Earworms 30 May 2016

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Spring Bank Holiday is upon us in the UK – it’s like having two Sundays in a row. Hope you all find some time to listen to this week’s selection – a classic set, and none the worse for that. Thanks to all, and please keep those worms coming to earworm@tincanland.com.

Kokomo – Angel – CaroleBristol: Kokomo were a fairly short-lived band who were briefly pretty big on the London pub and club scene in the mid 1970s. I think they finally called it a day sometime after 1980. They were made up from ex-members of Arrival and The Grease Band, and featured Mel Collins (of King Crimson fame) on sax and flute. This cover of Aretha Franklin’s sublime “Angel” is from their first, eponymous album. The vocals are by Paddy McHugh, who does a superb job, I think. His voice soars where it needs to. He was an out-and-proud gay man back when that was a risky thing to be.

Labelle – You Turn Me On – abahachi: Every time I hear The Wrong Version of Lady Marmalade – because of course that’s the only one you’re likely to hear on commercial radio – it sends me straight back to my Labelle albums. THE great glam-soul group, setting the blueprint for groups like En Vogue and TLC – and I’m still not convinced that Destiny’s Child or Beyonce have ever actually been consistently better…

Buffy Sainte-Marie – Power In The Blood – tincanman: Buffy delivers Alabama 3’s anti-corporate message with disgust and menace. Seems like a good time for it after the ‘Panama Papers’ discovery.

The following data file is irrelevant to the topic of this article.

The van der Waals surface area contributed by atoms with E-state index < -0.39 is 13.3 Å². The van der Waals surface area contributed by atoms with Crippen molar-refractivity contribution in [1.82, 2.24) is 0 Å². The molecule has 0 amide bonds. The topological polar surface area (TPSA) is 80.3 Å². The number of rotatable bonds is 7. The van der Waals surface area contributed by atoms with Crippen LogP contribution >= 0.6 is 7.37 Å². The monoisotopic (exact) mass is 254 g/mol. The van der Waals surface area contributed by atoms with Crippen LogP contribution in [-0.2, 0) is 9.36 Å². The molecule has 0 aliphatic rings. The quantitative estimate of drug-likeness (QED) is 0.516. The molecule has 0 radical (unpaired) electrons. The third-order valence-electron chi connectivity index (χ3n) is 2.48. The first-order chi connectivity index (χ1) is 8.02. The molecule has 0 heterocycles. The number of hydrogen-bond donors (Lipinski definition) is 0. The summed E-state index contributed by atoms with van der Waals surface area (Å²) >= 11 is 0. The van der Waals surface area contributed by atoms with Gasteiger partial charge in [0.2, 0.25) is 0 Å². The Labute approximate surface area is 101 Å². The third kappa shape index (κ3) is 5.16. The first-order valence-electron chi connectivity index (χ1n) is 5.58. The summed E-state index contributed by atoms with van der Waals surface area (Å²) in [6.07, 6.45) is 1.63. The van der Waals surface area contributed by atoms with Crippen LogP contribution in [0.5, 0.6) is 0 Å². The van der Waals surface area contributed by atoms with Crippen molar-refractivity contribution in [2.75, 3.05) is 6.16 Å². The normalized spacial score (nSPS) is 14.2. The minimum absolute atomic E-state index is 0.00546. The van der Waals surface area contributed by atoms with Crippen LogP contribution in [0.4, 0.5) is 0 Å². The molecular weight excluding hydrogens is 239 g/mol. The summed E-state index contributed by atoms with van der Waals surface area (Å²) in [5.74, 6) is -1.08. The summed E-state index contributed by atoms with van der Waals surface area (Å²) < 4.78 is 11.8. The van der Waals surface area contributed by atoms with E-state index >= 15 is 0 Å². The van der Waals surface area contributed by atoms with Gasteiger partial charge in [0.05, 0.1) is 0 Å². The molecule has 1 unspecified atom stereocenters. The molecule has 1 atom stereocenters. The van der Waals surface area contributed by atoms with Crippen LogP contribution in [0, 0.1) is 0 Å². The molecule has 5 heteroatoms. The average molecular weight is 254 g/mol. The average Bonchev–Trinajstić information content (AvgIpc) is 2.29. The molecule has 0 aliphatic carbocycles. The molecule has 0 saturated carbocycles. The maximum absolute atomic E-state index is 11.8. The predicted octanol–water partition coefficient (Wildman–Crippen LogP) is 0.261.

Alabama 3- Let’s Go Out 2nite – DsD: As commonly happens with my ‘worms, this popped up on Shuffle on the DsD Walkman. Truth be told, I’d forgotten it was there, so the first time it played I was caught out. I hit Repeat; the second time it made me grin. Then DsSis’ orchestra practice finished and we got in the car. I played it again. Jess shuddered, then complained… vociferously. Hey, I got a rise out of my usually monosyllabic teenage offspring!! So I played it once more just to wind her up. But now it’s burrowed into my lug’oles, and I can’t get rid.

Eric Johnson – Righteous – Ravi Raman: A rocking worm from the album that got Johnson a Grammy for Cliffs of Dover and on top of the best guitar solo lists. This track won accolades on its own merits but has always been shaded by its companion pieces.

Janis Joplin – Me and Bobby McGee – goneforeign: I was playing a mixtape from the 60’s/70’s the other day and I came across this, it used to be my favorite Janice cut plus I loved the original by Kris Kristofferson. One thing I love about this song is how the band takes off for the ending. Kris said this about Janice’s version:

The first time I heard Janis Joplin’s version was right after she died. Paul Rothchild, her producer, asked me to stop by his office and listen to this thing she had cut. Afterwards, I walked all over L.A., just in tears. I couldn’t listen to the song without really breaking up.“‘Bobby McGee’ was the song that made the difference for me. Every time I sing it, I still think of Janis.

Image: Courtesy of 123rf.com

13 thoughts on “Earworms 30 May 2016

    • Never

      Hey, just read this week about her Full Tilt Boogie Band. Most were from the same small pocket of southern Ontario that The Band guys came from. It was all small towns and farms then, so it’s pretty whack really. Later on it the villages became bedroom communities for Toronto and the soul was lost; to wit the region’s most famous son now is Justin Bieber.

  1. Yes, I know, but it won’t accept me amending it, for some reason. I did amend “McGhee” in the post, though. (Several hours later … Oh, I see, it’s in GF’s blurb, too. Sorry, have amended that but can’t amend it on the playlist. Well duh, etc.etc.)